IMPACT OF LUMINAIRE DESIGN AND MANUFACTURING PRACTICES

//IMPACT OF LUMINAIRE DESIGN AND MANUFACTURING PRACTICES

IMPACT OF LUMINAIRE DESIGN AND MANUFACTURING PRACTICES

IMPACT OF LUMINAIRE DESIGN AND MANUFACTURING PRACTICES

Color stability, like lumen depreciation but to an even greater extent, is not exclusively determined by the performance of the LED. Examples of how luminaire design and manufacturing practices will impact color quality and color shift include:

• Different heat sink designs will mean that LEDs and the associated electronic circuits will likely see different operating conditions despite operating similar times under similar temperature conditions.
• Different materials used in secondary optics may age differently.
• Different environmental conditions (including air quality) may cause materials in different luminaires to behave differently.
• Different luminaire designs may create non-uniform color characteristics, such as halos, or yellowish, bluish, or greenish hues around the edges of the beam, and these color characteristics may vary over time.
• Some manufacturing processes have tight initial selection criteria while others have loose selection criteria, which will complicate the determination of color shift over time
•Finally, some luminaires address color shift with active color management, including sensors and controls. However, sensors and controls may themselves shift over time and affect color.

DESCRIBING COLOR SHIFT8

Consumers have no experience with, and cannot be expected to easily relate to, most scientific or engineering terms used to discuss color, including “chromaticity,” “black body curves,” “LED bins,” or “MacAdam ellipse.” There is no standard consumer definition that can be used as an alternative, although the current Lighting Facts label describes color in terms of correlated color temperature (CCT) or, to be more precise, defines an ANSI bin limiting total color variation. For example, a CCT of 3000 defines a color space region defined in C78-377. This, along with qualitative descriptions such as “warm” or “neutral,” may be adequate for many applications, as it is similar to descriptions now being used for conventional lighting.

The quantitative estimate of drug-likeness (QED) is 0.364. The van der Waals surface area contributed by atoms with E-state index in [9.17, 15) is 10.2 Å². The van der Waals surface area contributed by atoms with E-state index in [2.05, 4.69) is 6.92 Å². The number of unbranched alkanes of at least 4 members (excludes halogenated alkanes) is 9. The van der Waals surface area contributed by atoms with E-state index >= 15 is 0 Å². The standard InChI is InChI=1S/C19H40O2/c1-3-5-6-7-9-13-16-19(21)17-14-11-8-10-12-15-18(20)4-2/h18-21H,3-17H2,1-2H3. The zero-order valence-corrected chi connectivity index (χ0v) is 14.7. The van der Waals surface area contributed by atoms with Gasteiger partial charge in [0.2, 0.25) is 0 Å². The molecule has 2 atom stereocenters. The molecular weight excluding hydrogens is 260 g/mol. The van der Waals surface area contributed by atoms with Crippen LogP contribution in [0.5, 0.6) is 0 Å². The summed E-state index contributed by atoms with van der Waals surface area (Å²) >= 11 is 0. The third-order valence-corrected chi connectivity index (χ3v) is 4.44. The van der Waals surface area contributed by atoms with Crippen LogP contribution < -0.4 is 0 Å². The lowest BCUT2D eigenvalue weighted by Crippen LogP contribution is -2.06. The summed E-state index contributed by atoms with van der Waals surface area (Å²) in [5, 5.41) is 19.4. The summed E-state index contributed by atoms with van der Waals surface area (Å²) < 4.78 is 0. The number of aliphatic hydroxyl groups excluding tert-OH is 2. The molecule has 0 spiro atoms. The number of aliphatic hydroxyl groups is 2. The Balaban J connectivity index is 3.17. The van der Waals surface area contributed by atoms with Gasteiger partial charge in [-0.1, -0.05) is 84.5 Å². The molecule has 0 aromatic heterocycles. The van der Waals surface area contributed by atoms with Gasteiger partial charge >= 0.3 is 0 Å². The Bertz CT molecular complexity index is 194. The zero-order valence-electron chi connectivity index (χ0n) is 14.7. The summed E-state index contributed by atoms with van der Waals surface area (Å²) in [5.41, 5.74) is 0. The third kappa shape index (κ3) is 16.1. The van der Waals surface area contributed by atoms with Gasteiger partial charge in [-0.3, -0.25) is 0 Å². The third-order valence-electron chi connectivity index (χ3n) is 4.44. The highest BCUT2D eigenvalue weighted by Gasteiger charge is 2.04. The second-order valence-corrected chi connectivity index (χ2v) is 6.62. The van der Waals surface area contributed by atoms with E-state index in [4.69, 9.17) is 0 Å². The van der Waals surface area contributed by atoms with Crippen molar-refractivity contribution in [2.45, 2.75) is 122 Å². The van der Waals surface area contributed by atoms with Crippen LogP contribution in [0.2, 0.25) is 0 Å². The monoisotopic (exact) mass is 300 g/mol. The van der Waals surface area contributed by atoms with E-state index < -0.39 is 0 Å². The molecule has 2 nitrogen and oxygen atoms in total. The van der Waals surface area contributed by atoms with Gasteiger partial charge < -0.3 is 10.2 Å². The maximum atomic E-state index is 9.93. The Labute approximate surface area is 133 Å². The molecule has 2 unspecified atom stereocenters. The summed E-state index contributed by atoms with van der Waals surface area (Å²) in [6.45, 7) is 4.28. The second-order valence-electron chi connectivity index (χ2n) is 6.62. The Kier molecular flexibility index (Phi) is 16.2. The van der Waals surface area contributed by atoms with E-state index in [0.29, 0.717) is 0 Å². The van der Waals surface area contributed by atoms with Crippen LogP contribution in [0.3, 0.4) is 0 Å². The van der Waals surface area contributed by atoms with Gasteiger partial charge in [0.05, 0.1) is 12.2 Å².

But such expressions are not enough for more demanding applications. CCT has often been used to describe color and color shift, but that is insufficient. For a given CCT value there is a actually a wide range of chromaticity values along the isotherm (both above and below the black body locus) that will all have the same CCT. This means that, for example, a 4000K LED can look greenish-white to purplish-white.
The International Electrotechnical Commission (IEC) is considering a different approach to characterizing color and color shift, based on specific color coordinates, with tolerances defined in terms of numbers of “standard deviations of color matching” (MacAdam ellipses). Figure 5 illustrates one example of how such a concept might be applied to color matching and, by extension, to color lifetime. A product could be considered failed for excessive color shift if it moves outside a boundary defined in terms of n-SDCM steps.

By | 2018-05-03T14:55:03+00:00 May 3rd, 2018|Blog|0 Comments